The Untold Truth Of Splenda

Splenda packets in restaurants are about as ubiquitous as silverware. Since their initial release in the U.K. in 1992, Splenda has sold over 100 billion of those little yellow parcels, making them one of the most popular artificial sweeteners on the market. They are also one of the sweetest — sucralose, Splenda's star ingredient, is around 600 times as sweet as sugar. Sucralose's overly sweet taste is thanks to its chemical composition, which is remarkably similar to a traditional sugar molecule

Artificial sweeteners like Splenda are appealing to many groups, including the diet-conscious (who are seeking to cut sugar or calories from their diet), diabetics (whose bodies have trouble processing traditional sugar), and dentists (who love them in chewing gum and candies since they are less likely to cause cavities or gum issues). But although Splenda is FDA approved, some claim it has the potential to cause a variety of negative health effects

From its accidental creation and current market dominance to its potential to wreck your gut health and ruin your baked goods, read on to learn the truth behind this popular sugar substitute.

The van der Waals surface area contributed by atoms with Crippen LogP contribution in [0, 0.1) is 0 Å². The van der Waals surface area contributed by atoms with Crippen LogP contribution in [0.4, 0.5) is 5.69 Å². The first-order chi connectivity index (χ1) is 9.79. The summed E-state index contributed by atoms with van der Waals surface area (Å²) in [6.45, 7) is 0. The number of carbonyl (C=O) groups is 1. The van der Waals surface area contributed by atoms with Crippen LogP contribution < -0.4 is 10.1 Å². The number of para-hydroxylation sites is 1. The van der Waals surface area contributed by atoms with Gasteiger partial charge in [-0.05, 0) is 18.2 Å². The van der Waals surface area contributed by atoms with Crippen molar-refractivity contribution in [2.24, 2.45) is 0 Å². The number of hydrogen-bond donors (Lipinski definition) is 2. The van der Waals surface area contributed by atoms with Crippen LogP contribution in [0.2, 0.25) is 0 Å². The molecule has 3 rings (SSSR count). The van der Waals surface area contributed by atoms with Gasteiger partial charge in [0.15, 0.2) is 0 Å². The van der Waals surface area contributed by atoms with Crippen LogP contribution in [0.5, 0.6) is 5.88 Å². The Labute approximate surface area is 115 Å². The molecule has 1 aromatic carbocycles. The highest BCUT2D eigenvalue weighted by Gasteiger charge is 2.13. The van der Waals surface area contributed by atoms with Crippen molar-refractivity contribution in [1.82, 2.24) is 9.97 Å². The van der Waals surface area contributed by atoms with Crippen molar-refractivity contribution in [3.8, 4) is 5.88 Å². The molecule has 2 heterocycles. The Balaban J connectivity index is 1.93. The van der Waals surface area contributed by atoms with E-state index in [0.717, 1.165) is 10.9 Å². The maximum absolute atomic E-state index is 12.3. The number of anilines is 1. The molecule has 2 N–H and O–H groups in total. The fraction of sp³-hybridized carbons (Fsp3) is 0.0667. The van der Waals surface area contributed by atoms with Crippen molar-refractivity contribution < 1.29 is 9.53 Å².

It was not the first artificial sweetener

While Splenda is the dominant artificial sweetener on the market, it was by no means the first. That title belongs to saccharin, which was discovered in 1878. As the story goes, a Johns Hopkins professor failed to wash his hands after a series of experiments, and, after picking up a dinner roll, found his meal to be exceptionally sweet. The professor left his lab after the discovery, taking several students with him, and began producing saccharin for commercial sale. It quickly became popular as a preservative, a sugar alternative for diabetics, and as a general medicine. Although it was almost banned in both 1907 and 1977 for fears of health effects, public support allowed saccharin to stay on shelves.